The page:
Sánchez is not only athlete who has been consumed by the pursuit of excellence: Michael Phelps once stated that all he did was eat, sleep and swim. He now is the most decorated athlete in the history of the Olympic games and officially, he’s retired; now what will he do? Theoretically, anything he likes: and perhaps he has a sense of humour which will help him when he is no longer the champion. The same assessment can be made of Usain Bolt: his antics, such as late nights spent with the Swedish women’s handball team are funny, perhaps even a bit peculiar, but at least when he hangs up his spikes and is no longer the great runner, he will remain a larger than life personality. But how many athletes, winners and losers alike, have nothing but their training regimen and those few moments of competition in which they can shine? What will happen to them when the flames of London are doused and they board the flights or trains heading for home? Yes, by all means celebrate their courage and achievements: paint the letter boxes gold, issue commemorative stamps, buy the pins and t-shirts, even raise a glass or two. But hope too that more than gold, the athletes have that which should be the birthright of all human beings: a chance at being happy.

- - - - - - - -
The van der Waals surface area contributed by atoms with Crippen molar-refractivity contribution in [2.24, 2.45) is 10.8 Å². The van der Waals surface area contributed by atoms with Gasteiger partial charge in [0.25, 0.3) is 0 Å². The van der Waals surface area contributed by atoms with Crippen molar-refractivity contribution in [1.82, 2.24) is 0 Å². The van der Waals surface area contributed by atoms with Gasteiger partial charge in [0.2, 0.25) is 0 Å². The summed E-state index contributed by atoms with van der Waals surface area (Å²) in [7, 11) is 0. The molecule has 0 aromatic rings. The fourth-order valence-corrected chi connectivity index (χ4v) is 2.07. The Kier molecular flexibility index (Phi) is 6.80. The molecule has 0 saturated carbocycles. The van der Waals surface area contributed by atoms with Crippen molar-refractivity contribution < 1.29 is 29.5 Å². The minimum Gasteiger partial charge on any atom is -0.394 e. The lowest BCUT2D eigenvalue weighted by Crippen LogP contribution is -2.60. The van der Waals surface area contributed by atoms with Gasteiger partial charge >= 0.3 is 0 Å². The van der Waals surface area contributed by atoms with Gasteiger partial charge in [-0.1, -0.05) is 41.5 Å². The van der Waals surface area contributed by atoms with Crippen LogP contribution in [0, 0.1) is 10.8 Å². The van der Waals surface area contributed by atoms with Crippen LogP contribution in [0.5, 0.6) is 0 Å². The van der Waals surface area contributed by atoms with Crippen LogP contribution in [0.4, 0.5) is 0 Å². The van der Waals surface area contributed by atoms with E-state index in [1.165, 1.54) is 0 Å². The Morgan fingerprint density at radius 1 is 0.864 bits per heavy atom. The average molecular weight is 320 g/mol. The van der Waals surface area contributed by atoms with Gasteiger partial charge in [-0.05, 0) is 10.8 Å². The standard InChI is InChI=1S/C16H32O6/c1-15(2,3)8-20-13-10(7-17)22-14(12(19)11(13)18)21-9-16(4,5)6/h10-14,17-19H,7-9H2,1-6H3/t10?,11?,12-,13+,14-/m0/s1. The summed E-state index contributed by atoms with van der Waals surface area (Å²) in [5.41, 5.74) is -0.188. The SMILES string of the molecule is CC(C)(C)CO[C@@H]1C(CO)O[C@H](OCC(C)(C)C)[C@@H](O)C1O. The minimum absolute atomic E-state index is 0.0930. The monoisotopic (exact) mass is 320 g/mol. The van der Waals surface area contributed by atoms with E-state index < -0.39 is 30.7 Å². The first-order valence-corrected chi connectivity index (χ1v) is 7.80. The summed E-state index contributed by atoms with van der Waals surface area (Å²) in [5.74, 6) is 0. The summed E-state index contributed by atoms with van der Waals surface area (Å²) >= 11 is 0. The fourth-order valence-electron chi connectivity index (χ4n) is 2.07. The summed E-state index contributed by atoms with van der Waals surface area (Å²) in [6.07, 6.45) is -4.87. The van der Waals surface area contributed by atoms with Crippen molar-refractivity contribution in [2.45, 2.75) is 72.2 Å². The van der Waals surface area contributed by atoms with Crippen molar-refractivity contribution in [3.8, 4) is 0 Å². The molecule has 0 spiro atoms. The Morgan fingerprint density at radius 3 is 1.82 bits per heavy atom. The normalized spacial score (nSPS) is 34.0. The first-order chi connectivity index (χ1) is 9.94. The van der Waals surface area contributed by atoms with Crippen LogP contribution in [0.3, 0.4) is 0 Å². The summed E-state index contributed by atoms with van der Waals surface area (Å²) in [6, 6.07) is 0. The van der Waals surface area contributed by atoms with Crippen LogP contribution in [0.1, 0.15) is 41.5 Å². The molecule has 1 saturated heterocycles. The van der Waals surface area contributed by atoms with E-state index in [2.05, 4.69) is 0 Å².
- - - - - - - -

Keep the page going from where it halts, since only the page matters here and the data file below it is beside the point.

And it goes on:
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A Season of “Mad Men”

August 3, 2012

Hiroshi HoketsuI wish I had something profound, brilliant and original to say about the London Olympics. However, a quick examination of the morning papers suggests that all the best superlatives and metaphors have been used, nearly every last sporting cliché has been deployed, and even fake sideburns, à la Bradley Wiggins, have become an essential fashion accessory. Sometimes, events are beyond further analysis or comment. The cynic occasionally finds the sharpened tongue dulled by enthusiasm, the sceptic has their dun-coloured outlook brightened by a spectacle like an Opening Ceremony that celebrates the National Health Service, the curmudgeon’s grumbles are stilled by marvels like the 71 year old Japanese athlete Hiroshi Hoketsu taking part in Olympic Equestrian events.